Mayor tearfully apologizes about accidental proclamation for killer of Officer Sonny Kim
CINCINNATI (WKRC) - Cincinnati Mayor John Cranley says his office made a big mistake and his apology on Thursday night brought him to tears.
It's all because of a piece of paper.
The proclamation from the City of Cincinnati stated that June 1, 2017 would be proclaimed "Tre Day" in honor of Trepierre Hummons, a man who shot and killed Cincinnati Police Officer Sonny Kim in 2015.
Hummons' father asked for the proclamation to recognize the work of the foundation that bears his son's name and helps people with mental illness.
Hummons' post on Facebook set off a firestorm from Cincinnati's police officers.
CPD Sergeant Daniel Hils sought out answers for why the proclamation was approved and posted the following information on a Facebook group called "Support the Blue in Cincy:"
Hey everyone here is the deal. A just hired staffer in the Mayor's office was doing proclamations. There obviously was not the proper review of these proclamations. She approved the proclamation for "Trey Day" and stamped it. It was not the Mayors signature. I have spoke with the Mayor. They are retracting the proclamation and the Mayor has spoken to Mrs. Kim and apologized to her. He has spoken to the Chief and apologized to him. He is on his way to the FOP Hall to apologize in person to me as representing the rank and file.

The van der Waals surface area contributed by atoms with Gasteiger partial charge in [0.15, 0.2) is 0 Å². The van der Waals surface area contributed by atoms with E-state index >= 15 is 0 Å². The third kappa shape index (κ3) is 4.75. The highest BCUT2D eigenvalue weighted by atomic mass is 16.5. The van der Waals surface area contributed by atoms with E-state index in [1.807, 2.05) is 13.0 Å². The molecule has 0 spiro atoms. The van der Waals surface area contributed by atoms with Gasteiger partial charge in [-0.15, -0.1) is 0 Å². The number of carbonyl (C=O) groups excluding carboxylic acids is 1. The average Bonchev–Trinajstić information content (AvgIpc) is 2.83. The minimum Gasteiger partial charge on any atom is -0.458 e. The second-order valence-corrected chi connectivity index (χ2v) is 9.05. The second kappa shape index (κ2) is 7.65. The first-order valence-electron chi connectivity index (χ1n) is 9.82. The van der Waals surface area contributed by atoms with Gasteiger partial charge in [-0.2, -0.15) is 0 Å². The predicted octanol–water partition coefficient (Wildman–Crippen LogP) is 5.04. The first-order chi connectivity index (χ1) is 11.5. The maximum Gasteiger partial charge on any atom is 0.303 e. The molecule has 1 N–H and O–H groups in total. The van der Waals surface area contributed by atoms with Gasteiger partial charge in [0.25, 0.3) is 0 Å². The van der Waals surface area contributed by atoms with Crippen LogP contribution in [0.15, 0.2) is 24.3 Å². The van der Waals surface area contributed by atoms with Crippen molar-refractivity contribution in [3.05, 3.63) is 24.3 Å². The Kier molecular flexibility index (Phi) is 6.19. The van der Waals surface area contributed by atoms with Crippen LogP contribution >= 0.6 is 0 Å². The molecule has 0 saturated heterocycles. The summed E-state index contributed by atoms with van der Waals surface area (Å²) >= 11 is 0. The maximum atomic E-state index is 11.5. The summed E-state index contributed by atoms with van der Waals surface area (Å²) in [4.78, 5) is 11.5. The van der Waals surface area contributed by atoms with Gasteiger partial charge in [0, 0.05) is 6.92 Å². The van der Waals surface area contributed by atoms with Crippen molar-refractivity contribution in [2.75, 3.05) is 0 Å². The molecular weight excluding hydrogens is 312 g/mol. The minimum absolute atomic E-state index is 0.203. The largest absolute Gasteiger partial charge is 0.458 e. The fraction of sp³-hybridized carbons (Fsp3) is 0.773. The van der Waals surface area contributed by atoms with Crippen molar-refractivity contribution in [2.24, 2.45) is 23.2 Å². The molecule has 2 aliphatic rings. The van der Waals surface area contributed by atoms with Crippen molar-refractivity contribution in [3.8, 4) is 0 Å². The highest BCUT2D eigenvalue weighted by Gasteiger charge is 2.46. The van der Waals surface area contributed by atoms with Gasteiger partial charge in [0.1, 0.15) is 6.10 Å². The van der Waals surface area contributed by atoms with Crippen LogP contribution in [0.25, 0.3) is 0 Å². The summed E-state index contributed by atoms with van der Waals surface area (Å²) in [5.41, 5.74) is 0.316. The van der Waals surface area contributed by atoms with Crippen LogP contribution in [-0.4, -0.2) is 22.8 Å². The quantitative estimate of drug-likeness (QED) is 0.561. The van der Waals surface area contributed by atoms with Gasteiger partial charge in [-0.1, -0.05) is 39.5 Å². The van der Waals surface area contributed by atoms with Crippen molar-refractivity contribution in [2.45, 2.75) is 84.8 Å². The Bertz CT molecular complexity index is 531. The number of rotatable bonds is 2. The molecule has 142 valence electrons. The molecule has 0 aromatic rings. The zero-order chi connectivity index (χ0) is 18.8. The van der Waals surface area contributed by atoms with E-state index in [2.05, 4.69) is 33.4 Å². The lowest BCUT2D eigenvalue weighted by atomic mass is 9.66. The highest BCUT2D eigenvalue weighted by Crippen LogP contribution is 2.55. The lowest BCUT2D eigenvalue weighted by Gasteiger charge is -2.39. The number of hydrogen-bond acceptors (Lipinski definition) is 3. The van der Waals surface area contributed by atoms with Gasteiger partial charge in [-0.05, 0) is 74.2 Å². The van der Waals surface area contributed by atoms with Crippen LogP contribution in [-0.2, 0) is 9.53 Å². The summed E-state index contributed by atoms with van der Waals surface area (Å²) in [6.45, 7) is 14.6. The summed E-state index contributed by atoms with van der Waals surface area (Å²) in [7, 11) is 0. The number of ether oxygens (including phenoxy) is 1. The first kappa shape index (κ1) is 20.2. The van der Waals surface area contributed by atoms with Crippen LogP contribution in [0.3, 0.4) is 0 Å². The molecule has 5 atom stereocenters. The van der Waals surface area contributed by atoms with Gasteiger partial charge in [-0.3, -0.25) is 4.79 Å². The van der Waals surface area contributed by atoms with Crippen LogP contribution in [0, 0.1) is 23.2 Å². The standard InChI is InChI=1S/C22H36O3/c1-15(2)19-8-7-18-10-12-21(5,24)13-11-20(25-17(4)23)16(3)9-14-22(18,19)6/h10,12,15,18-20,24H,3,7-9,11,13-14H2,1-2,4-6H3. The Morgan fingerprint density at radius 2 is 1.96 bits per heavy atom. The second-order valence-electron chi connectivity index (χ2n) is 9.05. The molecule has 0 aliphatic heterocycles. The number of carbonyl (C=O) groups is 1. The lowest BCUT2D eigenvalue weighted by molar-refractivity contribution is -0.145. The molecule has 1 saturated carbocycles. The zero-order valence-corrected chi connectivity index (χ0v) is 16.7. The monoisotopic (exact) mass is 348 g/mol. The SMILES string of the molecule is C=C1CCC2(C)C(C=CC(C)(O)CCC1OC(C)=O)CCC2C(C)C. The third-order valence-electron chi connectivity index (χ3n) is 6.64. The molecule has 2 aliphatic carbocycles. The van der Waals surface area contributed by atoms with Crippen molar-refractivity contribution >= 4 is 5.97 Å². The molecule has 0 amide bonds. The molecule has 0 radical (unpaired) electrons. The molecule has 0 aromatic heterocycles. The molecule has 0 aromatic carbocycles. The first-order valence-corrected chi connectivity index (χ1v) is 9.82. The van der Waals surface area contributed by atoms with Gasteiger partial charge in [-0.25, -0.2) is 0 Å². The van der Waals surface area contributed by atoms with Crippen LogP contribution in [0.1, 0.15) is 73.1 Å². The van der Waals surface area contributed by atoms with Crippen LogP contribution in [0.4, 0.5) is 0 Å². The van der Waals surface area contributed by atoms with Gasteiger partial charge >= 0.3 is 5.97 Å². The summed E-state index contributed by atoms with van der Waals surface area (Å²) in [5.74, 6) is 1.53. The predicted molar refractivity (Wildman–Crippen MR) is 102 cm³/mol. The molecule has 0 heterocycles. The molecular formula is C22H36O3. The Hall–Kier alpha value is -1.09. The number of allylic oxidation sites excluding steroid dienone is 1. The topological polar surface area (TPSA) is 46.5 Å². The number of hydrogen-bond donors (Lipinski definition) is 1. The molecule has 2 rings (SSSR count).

Mayor Cranley visited the Fraternal Order of Police on Thursday night to apologize.
"This was a huge mistake. It was done intentionally. It was human error, but the buck stops with me," said Mayor Cranley. "And I got into public life to make the city better and to support law enforcement and to support the people that make our city better and our streets safe. I love our police department. I walk with them, I ride with them, and I would never do anything to hurt. I'm sorry."
Cranley says he personally apologized to Sonny Kim's widow, the police chief and the other officer on scene when Kim was killed.
So, the question ism how did this happen in the first place?
A proclamation request goes through a series of reviews and approvals before it gets the mayor's signature.
Cranley's communications director says she's the one who approved it.
She said it had nothing to do with Hummons, but rather raising awareness of mental illness and child abuse.
The mayor's office says the signature is actually a stamp. Mayor Cranley did not physically sign the proclamation.
The proclamation has since been retracted.
The timing is difficult for Cranley. The mayor is set to speak at the annual Cincinnati Police Memorial Ceremony on Friday morning.